JUST ME :: and a stack of blank pages

:: Living creatively ::

About me

This is the real secret of life — to be completely engaged with what you are doing in the here and now. And instead of calling it work, realise it is play. The only thing that is ultimately real about your journey is the step that you are taking at this moment. That’s all there ever is. I’m here to tell you that the path to peace is right there, when you want to get away. When you are present, you can allow the mind to be as it is without getting entangled in it. If you miss the present moment, you miss your appointment with life. That is very serious!

Wednesday, July 31, 2013

African silhouettes

The shadows now so long do grow, That brambles like tall cedars show, Molehills seem mountains, and the ant Appears a monstrous elephant.
- Charles Cotton 

Watercolour on Amedeo 200gsm – 12″ × 8″ 

Elephants (Loxodonta africana) in the shadow of a mountain on their way to water in the northern parts of the Kalahari desert (South Africa).

A portion of the Kalahari Desert transforms for a brief period each year from a parched expanse of arid wasteland to a bountiful floodplain packed with channels, lagoons, swamps and islands — and it has the Okavango River to thank for this temporary transformation into paradise.

During the annual inundation, the Okavango Delta region draws migrating animals like a magnet, among them herds of Kalahari elephants. Elephants must have water on a regular basis, so as the dry season reaches a peak, they follow ancient instincts across the scorched and desiccated sands to the promise of boundless waters in the west.

As the elephants slowly make their way toward the delta, many can survive on what little resources they find until they finally enjoy a respite in the rich lands touched by the Okavango. Other herds will not complete the migration and may lose members to the harsh and competitive environment of the desert.


Sunday, July 28, 2013

Jonathan Seagull

“To fly as fast as thought, to anywhere that is,” he said, ”you must begin by knowing that you have already arrived…” 
- From ‘Jonathan Livingstone Seagull’ 

After I read “Jonathan Livingstone Seagull” and because of all the Seagulls that often fly over my garden in Tarlton, South Africa (600km from the coast!), I was inspired to do some more Seagull sketches again – I’ve always been enamoured by these birds, especially their plight of constantly being trapped with plastic and metal rings around their necks and feet. It’s a passion that has been lying dormant for some time and awakened by this wonderful little book again.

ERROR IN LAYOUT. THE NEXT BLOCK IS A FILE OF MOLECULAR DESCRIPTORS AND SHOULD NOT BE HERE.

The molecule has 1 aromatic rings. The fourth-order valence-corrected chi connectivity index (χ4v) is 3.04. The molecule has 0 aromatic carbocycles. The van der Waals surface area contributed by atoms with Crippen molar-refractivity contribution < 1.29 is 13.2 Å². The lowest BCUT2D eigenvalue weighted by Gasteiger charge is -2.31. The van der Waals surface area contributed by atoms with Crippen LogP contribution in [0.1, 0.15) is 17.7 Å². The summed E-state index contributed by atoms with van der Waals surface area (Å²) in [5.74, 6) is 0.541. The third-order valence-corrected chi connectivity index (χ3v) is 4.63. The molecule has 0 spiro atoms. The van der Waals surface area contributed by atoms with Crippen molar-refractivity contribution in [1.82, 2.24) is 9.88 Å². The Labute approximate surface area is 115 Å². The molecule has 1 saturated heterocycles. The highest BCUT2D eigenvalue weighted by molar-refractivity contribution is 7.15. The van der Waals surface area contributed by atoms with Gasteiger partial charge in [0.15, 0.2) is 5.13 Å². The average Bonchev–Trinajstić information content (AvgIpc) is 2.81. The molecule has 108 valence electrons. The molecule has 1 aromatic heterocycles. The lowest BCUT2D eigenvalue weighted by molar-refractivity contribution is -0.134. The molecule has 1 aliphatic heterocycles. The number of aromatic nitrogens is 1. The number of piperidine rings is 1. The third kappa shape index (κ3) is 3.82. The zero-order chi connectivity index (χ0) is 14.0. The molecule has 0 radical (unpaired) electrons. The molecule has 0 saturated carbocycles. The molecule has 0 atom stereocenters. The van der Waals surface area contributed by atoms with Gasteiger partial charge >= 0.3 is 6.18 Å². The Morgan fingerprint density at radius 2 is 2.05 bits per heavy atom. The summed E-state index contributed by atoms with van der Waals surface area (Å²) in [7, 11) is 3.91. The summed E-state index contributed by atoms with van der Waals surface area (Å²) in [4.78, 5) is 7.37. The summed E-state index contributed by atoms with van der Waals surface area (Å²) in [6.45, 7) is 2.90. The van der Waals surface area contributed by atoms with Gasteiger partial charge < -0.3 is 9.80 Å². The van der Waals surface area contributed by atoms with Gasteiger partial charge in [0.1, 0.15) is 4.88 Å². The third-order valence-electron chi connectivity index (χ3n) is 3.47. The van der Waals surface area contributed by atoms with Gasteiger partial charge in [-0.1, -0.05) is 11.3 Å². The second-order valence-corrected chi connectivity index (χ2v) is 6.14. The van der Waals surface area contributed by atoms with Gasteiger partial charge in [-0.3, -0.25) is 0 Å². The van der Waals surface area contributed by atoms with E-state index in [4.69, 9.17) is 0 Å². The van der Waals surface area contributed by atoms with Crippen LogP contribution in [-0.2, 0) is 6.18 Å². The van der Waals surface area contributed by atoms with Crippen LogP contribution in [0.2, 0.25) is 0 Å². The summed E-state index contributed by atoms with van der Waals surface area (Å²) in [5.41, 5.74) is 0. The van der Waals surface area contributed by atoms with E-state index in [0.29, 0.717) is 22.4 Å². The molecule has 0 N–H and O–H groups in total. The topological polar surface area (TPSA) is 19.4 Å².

Something I didn’t know, is that Seagulls are most closely related to the terns (family Sternidae) and only distantly related to auks, skimmers, and more distantly to the waders. But whoever they are related to, I personally would categorise them with Crows, one of my favourite, most intelligent birds! The same as crows, most gulls will take live food or scavenge opportunistically. And their love for man-made “junk food” defies belief! They will go to ANY length for some tasty hot potato chips with tomato sauce!


Friday, July 19, 2013

Jack Frost's colours

W&N watercolour on a coffee back-ground (Nescafé instant, black and strong!) on Amedeo 200gsm 

There are popular and scientific myths about the causes of fall colour in trees. Jack Frost is alleged to paint tree leaves with his chilling touch, bringing on colour change along with a frosty coating. Another twist on this myth is that Jack Frost brings reds and purples to autumn trees by pinching the leaves with his icy fingers. A less poetic explanation of fall colour, favoured by scientists for decades, is that the autumnal colouring of leaves was caused by waste products accumulated in the leaves and revealed to us with the fading of green chlorophyll pigments. As it turns out, the waste product theory now seems to be considered a bunch of, well, crud. The fall colour pigments are produced, or revealed, only in living leaf cells of deciduous trees during the critical, seasonal process of leaf senescence. In fact, if Jack Frost did his thing too early, or, in other words, if there was an early killing frost, the leaf colour display would be dulled, if not stopped altogether.
- Info from Why Tree Leaves turn color in Autumn


Thursday, July 11, 2013

The Cheetah

Cats (the Cheetah) were put into the world to disprove the dogma that all things were created to serve man.
~Paul Gray

  Cheetah (Acinonyx jubatus)- W&N watercolour, using only Sepia, on Bockingford 300gsm 

The cheetah is a large-sized feline (family Felidae) inhabiting most of Africa and parts of the Middle East. The cheetah is the only extant member of the genus Acinonyx, most notable for modifications in the species’ paws. As such, it is the only felid with non-retractable claws and pads that, by their scope, disallow gripping (therefore cheetah cannot climb vertical trees, although they are generally capable of reaching easily accessible branches).

Monday, July 8, 2013

My favourite outfit

W&N watercolour on Bockingford 300gsm

This used to be one of my favourite outfits. Unfortunately the jacket is all frayed on the cuffs and my little red pumps have seen better days! I find it really difficult to find nice jackets. South Africa is never really cold enough for anything too thick, and this cotton one with a satin lining was just perfect.